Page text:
Challenges to the U.S. and Global Economies was the theme of this year’s annual CISDM conference, on October 4th at UMass Amherst’s Mount Ida Campus. In recent years, CISDM—Isenberg’s Center for International Securities and Derivatives Markets—has highlighted macro policy issues, including economic and environmental sustainability and implications of the Great Recession. This year’s conference featured a wide-ranging conversation with Larry Summers and an explication of Modern Monetary Theory by one of its leading proponents, Stephanie Kelton. The conference’s audience of 100 also gained insights from Irving Wladawsky-Berger on the future of work in the digital economy and from Mihir Desai on the relationship between finance and the humanities.
Insights and Advice
Monetary policy is losing its sting, explained Lawrence Summers in his keynote conversation with CISDM’s director, Hossein Kazemi. That’s why, in spite of low interest rates and the Fed’s quantitative easing, demand has been sluggish and growth slow as the U.S. government has incurred more debt and greater deficits.
“We’ve floored it, yet growth has been much slower than expected,” Summers emphasized. That, he added, reflects a worldwide phenomenon, the upshot of which is that governments will need to rely more on fiscal policy and spending. “Going forward, we’ll need to think differently about debt,” Summers said, pointing out that economists will need to focus on a new question: How do we stimulate investment with regulation that generates broad-scale social and environmental security?
Summers speaks from authority in both theory and practice. A former president of Harvard University, he has been a key architect of U.S. economic policy-making for three decades. He served as treasury secretary for President Clinton, director of the National Economic Council for President Obama, and chief economist of the World Bank, and currently is the Charles W. Eliot University Professor at Harvard.
With this year’s conference focused on international economic challenges, Summers shared his thoughts about trade relationships, saying he expects the U.S.-China relationship to eclipse all others over the next quarter century. It is fraught with risks, he added, pointing out that other upstarts have not lived up to their promise. Russia’s prosperity and emergence as a leading economic player was overstated. Japan’s progress during the 1980s and 1990s became a bubble. China, though, is different, according to Summers. Its vast resources, population, and penchant for debt financing make it a formidable economy, but it often deploys its unity and nationalism in opposing American interests. This can make tariff one-upmanship tricky. “What strategic purpose do we gain in protecting steel and soybeans?” Summers asked. “We alienate the world.” Establishing credibility to make our threats believable is troubling, he lamented. “I worry that we’re creating a self-fulfilling prophecy.”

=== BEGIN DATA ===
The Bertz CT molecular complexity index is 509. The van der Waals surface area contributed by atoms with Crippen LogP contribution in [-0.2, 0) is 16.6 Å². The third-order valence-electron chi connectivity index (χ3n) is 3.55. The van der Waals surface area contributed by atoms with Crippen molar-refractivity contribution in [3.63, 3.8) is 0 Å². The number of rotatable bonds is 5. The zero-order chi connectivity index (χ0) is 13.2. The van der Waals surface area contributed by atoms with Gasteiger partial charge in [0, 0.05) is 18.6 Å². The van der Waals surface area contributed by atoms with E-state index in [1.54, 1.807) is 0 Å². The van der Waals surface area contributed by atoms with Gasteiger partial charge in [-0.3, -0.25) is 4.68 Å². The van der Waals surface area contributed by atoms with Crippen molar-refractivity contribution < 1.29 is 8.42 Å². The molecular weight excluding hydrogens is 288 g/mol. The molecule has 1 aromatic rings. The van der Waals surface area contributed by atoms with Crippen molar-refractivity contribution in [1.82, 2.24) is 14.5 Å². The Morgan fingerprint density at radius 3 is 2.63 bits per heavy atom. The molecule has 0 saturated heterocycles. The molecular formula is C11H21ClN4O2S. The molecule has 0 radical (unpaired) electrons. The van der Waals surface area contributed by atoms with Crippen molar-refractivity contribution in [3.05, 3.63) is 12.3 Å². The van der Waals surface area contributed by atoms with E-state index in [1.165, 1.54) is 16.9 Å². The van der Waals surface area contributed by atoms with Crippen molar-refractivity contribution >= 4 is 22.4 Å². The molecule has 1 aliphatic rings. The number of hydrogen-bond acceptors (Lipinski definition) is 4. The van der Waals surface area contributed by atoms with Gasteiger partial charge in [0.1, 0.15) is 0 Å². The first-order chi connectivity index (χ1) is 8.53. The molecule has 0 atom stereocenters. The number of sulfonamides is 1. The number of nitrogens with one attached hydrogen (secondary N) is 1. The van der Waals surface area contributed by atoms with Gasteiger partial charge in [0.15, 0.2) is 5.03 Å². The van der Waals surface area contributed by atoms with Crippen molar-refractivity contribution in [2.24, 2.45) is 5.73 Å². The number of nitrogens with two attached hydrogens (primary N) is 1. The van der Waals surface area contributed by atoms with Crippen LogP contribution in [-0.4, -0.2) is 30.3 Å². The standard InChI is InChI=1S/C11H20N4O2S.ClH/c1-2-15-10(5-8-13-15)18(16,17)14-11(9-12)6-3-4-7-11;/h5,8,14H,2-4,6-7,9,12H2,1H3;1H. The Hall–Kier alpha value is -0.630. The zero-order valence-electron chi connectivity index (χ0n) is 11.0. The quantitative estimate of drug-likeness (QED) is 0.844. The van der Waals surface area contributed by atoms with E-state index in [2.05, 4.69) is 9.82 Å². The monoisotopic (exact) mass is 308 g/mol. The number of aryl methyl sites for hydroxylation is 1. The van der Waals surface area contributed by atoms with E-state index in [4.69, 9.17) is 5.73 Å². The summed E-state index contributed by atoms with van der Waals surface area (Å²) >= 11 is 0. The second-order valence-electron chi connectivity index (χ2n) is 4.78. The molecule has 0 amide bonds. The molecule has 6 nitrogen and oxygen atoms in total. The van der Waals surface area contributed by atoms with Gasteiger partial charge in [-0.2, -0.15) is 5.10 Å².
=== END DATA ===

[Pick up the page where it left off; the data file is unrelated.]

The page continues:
Time for Creative Thinking
Answering an earlier question about the shelf life of economic models and theories, Summers underscored the importance of adaptive change in economic thinking and measurement. Malthusian theory, he noted, explained things pretty well from 10,000 B.C. until around 1800. “Then,” observed Summers, “the world changed.” Today’s globally interconnected financial system, he continued, also calls for novel approaches that transcend traditional Keynesian and monetarist models. One such recasting, he noted, is the work of Stony Brook University economist Stephanie Kelton, who followed Summers on the CISDM program.